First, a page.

Each TeachEngineering lesson or activity is correlated to one or more K-12 science, technology, engineering or math (STEM) educational standards.

All 100,000+ K-12 STEM standards covered in TeachEngineering are collected, maintained and packaged by the Achievement Standards Network (ASN), a project of D2L (www.achievementstandards.org).

In the ASN, standards are hierarchically structured: first by source; e.g., by state; within source by type; e.g., science or mathematics; within type by subtype, then by grade, etc.

  • Design a solution to a complex real-world problem by breaking it down into smaller, more manageable problems that can be solved through engineering. (Grades 9 - 12) Details... View more aligned curriculum... Do you agree with this alignment?
  • Technological innovation often results when ideas, knowledge, or skills are shared within a technology, among technologies, or across other fields. (Grades 9 - 12) Details... View more aligned curriculum... Do you agree with this alignment?
  • The design process includes defining a problem, brainstorming, researching and generating ideas, identifying criteria and specifying constraints, exploring possibilities, selecting an approach, developing a design proposal, making a model or prototype, testing and evaluating the design using specifications, refining the design, creating or making it, and communicating processes and results. (Grades 9 - 12) Details... View more aligned curriculum... Do you agree with this alignment?
  • Describe the dynamic interplay among science, technology, and engineering within living, earth-space, and physical systems. (Grades 9 - 12) Details... View more aligned curriculum... Do you agree with this alignment?
  • Explore the anatomy of the heart and describe the pathway of blood through this organ. (Grades 9 - 12) Details... View more aligned curriculum... Do you agree with this alignment?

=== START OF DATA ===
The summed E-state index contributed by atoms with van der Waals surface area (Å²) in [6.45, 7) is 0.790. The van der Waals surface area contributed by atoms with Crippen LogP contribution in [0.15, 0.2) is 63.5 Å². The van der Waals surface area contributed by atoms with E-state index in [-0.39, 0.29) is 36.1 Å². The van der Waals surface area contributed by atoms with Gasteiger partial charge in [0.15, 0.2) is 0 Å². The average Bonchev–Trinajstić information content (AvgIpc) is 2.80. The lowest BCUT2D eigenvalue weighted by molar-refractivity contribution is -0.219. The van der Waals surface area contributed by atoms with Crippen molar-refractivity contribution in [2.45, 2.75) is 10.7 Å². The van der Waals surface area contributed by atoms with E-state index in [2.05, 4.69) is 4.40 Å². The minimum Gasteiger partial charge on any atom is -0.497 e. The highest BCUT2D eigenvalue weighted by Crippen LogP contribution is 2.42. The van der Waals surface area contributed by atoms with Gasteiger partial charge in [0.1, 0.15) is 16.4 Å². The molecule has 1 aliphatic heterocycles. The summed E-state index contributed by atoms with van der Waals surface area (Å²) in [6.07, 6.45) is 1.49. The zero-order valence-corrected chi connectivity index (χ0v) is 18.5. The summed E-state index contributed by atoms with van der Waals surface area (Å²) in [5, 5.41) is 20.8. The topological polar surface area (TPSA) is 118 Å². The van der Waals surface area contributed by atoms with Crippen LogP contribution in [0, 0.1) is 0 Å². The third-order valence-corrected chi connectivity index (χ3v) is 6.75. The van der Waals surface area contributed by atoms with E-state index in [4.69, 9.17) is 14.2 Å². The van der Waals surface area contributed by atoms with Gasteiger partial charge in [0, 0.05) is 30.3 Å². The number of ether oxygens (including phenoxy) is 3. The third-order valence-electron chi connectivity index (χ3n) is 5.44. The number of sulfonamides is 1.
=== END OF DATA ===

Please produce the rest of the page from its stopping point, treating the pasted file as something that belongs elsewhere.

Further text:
• Describe the biochemical and physiological nature of heart function. (Grades 9 - 12) Details... View more aligned curriculum... Do you agree with this alignment?
Suggest an alignment not listed above

Unit Overview

Challenge Question

Your grandmother, who has been a non-smoker and relatively healthy throughout her life, has recently noticed that she is becoming increasingly short of breath as she does simple things, such as climbing the steps in her house. She has also noticed that her heart rate increases when she does mild exercise, such as walking to the mailbox or going upstairs. What could be causing this? Is it just due to her getting older? Is there reason to be concerned? What can be done to help her?

Unit Schedule

Contributors

Michael Duplessis; Janet Yowell; Carleigh Samson; Victoria Lanaghan

Copyright

© 2013 by Regents of the University of Colorado; original © 2011 Vanderbilt University

Supporting Program

VU Bioengineering RET Program, School of Engineering, Vanderbilt University

Acknowledgements

The contents of this digital library curriculum were developed under National Science Foundation RET grant nos. 0338092 and 0742871. However, these contents do not necessarily represent the policies of the NSF, and you should not assume endorsement by the federal government.

Last modified: May 19, 2017

Comments